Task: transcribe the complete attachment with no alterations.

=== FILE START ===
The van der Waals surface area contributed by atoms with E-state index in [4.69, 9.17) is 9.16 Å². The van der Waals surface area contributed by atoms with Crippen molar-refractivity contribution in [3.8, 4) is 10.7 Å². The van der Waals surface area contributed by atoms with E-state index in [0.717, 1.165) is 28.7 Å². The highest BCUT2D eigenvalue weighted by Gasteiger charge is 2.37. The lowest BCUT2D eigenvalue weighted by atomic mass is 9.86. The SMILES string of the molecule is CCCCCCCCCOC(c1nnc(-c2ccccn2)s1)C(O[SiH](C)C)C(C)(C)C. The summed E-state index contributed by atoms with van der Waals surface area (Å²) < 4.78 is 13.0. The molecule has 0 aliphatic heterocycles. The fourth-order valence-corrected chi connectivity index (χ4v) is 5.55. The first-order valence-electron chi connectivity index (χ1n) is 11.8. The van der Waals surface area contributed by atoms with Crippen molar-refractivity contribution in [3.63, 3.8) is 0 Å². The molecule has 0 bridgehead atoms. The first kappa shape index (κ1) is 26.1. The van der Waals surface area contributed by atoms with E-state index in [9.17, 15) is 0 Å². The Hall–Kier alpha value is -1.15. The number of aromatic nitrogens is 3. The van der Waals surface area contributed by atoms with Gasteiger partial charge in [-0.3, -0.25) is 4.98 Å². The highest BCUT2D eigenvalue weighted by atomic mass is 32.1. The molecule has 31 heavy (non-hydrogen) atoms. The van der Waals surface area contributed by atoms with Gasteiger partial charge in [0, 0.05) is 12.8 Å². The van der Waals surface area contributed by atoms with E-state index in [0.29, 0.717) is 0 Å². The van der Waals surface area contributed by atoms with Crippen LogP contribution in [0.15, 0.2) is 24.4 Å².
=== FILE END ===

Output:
The van der Waals surface area contributed by atoms with E-state index in [4.69, 9.17) is 9.16 Å². The van der Waals surface area contributed by atoms with Crippen molar-refractivity contribution in [3.8, 4) is 10.7 Å². The van der Waals surface area contributed by atoms with E-state index in [0.717, 1.165) is 28.7 Å². The highest BCUT2D eigenvalue weighted by Gasteiger charge is 2.37. The lowest BCUT2D eigenvalue weighted by atomic mass is 9.86. The SMILES string of the molecule is CCCCCCCCCOC(c1nnc(-c2ccccn2)s1)C(O[SiH](C)C)C(C)(C)C. The summed E-state index contributed by atoms with van der Waals surface area (Å²) < 4.78 is 13.0. The molecule has 0 aliphatic heterocycles. The fourth-order valence-corrected chi connectivity index (χ4v) is 5.55. The first-order valence-electron chi connectivity index (χ1n) is 11.8. The van der Waals surface area contributed by atoms with Crippen molar-refractivity contribution in [3.63, 3.8) is 0 Å². The molecule has 0 bridgehead atoms. The first kappa shape index (κ1) is 26.1. The van der Waals surface area contributed by atoms with E-state index in [9.17, 15) is 0 Å². The Hall–Kier alpha value is -1.15. The number of aromatic nitrogens is 3. The van der Waals surface area contributed by atoms with Gasteiger partial charge in [-0.3, -0.25) is 4.98 Å². The highest BCUT2D eigenvalue weighted by atomic mass is 32.1. The molecule has 31 heavy (non-hydrogen) atoms. The van der Waals surface area contributed by atoms with Gasteiger partial charge in [0, 0.05) is 12.8 Å². The van der Waals surface area contributed by atoms with E-state index in [0.29, 0.717) is 0 Å². The van der Waals surface area contributed by atoms with Crippen LogP contribution in [0.15, 0.2) is 24.4 Å².